According to the Census and Statistics Department's General Household Survey last year, a middle-class family is defined as one having a monthly household income of between HK$10,000 and HK$40,000.

Government figures show that of the 1.13 million Hongkongers aged 60 or above in 2008, 99,400 (9.2 per cent) have monthly incomes (sources come from financial support from children, old-age allowance, employment earnings, and so on) of HK$10,000 or above

Dr Cheung Moon-wah, an Elderly Commission member who is also the Housing Society's general manager of elderly services, estimates there are now 300,000 middle-class elderly in Hong Kong.

But the society has only two residential projects for senior citizens (the other is Jolly Place in Tseung Kwan O). Because they are heavily subsidised (the society paid nominal fees for the land), each elderly household cannot have assets of more than HK$5 million to qualify for tenancy. Applicants pay HK$300,000 to HK$700,000 to live in a property until they die or become so frail that institutional care is required. But with an annual turnover rate of about 4 per cent, there are more than 300 applicants on the waiting list for the 500 homes.

The society will launch two other elderly tenancy projects in Tin Shui Wai and North Point. These won't be means tested, but Cheung says: "As we paid market prices for the land, the developments would be beyond the means of those with assets of between HK$1.2 million and HK$6 million, who make up a big chunk of the middle-class elderly population."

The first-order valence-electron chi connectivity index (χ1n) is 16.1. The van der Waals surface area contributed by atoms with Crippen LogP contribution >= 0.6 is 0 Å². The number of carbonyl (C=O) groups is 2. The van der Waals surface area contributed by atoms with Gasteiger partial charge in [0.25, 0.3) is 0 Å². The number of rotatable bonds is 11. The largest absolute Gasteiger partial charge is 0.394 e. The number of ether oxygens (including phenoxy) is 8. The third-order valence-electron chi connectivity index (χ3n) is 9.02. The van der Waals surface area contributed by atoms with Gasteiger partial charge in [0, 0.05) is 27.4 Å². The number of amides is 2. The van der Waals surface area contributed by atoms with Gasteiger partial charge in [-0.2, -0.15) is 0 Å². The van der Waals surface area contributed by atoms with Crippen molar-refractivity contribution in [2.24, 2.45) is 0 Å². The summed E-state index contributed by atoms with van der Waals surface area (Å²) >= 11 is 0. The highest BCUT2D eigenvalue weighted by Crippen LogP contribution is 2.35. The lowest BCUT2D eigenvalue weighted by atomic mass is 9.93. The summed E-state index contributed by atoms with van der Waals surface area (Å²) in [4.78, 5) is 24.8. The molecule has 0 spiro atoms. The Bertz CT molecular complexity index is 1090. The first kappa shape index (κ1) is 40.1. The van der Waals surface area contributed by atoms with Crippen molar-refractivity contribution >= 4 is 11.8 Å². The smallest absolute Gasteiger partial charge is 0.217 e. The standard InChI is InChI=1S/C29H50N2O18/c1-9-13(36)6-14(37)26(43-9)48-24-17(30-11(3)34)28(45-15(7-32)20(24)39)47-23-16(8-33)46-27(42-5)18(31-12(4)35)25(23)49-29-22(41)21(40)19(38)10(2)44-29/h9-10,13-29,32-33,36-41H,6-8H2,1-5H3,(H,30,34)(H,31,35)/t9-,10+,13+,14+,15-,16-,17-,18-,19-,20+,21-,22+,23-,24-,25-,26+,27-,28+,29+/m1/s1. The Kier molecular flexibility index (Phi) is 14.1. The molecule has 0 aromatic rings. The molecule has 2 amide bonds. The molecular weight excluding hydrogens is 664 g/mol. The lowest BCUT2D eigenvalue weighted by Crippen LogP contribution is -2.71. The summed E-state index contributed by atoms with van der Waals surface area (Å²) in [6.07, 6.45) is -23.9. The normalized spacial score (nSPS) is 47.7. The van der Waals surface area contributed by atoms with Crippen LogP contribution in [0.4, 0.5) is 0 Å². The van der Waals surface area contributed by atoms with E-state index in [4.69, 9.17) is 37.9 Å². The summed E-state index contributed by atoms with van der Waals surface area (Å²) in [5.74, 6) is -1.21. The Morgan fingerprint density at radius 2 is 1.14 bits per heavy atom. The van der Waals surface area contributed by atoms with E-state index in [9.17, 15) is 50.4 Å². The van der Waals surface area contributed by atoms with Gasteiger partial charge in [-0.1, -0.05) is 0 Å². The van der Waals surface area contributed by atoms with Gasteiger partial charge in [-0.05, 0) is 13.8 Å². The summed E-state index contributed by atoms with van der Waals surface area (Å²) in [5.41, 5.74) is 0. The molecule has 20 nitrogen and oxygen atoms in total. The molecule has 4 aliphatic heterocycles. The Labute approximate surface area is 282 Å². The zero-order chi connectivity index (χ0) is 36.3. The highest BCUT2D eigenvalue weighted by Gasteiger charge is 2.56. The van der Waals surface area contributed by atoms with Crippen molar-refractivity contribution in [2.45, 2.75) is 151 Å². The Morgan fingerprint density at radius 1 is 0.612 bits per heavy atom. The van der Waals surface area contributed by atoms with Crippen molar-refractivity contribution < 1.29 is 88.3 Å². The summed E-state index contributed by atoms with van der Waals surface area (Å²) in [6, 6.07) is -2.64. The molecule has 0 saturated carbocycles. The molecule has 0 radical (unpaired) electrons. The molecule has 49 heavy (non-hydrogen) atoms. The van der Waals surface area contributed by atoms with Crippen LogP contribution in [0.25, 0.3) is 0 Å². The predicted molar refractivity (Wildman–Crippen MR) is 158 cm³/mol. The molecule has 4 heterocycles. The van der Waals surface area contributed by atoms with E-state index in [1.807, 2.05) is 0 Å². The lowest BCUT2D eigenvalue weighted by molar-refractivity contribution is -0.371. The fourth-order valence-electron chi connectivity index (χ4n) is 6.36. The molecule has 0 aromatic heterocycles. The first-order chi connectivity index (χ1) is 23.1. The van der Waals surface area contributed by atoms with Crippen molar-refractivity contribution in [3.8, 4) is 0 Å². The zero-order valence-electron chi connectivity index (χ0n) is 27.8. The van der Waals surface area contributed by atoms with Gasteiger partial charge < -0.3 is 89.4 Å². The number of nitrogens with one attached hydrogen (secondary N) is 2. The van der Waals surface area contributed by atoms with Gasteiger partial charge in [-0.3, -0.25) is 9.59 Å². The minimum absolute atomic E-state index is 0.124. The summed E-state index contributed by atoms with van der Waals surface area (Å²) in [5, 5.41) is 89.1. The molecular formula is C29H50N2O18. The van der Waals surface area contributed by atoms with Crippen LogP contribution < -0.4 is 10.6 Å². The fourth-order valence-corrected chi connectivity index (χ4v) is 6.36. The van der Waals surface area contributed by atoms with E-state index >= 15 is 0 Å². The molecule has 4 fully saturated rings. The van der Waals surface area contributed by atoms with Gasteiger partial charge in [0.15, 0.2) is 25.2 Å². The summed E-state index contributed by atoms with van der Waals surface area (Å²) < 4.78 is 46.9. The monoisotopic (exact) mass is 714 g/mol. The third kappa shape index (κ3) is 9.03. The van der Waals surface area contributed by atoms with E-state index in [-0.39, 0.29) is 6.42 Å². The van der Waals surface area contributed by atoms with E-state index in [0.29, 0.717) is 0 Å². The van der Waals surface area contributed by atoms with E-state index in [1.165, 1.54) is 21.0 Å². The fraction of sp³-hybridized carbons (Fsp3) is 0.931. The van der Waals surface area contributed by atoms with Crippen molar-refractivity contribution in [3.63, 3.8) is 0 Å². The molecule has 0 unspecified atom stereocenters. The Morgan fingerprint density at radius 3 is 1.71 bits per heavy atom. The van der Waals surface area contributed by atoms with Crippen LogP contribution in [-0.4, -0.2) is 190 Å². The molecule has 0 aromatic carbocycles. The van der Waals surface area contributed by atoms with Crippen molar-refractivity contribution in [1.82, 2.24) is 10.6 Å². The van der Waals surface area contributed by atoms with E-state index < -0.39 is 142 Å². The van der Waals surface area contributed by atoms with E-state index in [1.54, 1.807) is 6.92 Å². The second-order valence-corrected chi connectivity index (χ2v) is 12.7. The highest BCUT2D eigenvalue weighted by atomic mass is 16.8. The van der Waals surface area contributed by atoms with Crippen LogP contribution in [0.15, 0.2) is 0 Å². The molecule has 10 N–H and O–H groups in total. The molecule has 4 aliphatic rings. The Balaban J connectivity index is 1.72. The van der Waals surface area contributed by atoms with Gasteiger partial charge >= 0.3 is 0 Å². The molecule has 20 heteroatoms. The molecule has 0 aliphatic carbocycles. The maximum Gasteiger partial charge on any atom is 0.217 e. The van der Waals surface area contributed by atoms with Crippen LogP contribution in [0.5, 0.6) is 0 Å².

Applicants can expect to pay HK$3 million just for residency rights. While the government might baulk at waiving the full land premium, Cheung argues officials should consider mixed development models. He cites as an example a Housing Society mixed-use project in Shau Kei Wan to be launched in 2014. Sixty flats in the lower storeys will be earmarked for means tested seniors, and 214 on the upper floors will be sold as private housing. Offspring of elderly tenants will enjoy priority for purchase of the upper flats.

"There are lots of flexible options for the government to consider, like discounted land premium or a mixture of private and subsidised housing," Cheung says.

He also says elderly policy should be included on the agenda of the Long Term Housing Strategy Steering Committee, recently established by Chief Executive Leung Chun-ying.

A Housing Society spokesman says the ideal is to enable people to age in their own homes.

"Before we launched the Senior Citizen Residences Scheme, there was no housing aimed at the elderly besides institutional homes. Many elderly do not want to live in an institutional setting, as they feel abandoned by their families. They want to retire in a place where they feel at home. But it's not about just providing the elderly with a place to live. A host of services and facilities, such as special lifts fitted with seats, are needed to ensure happy and healthy lives for them."

Lung Lor-kwan, 87, seems to have found what she wants at a centre where she can have her own space and still enjoy round-the-clock care by professional staff.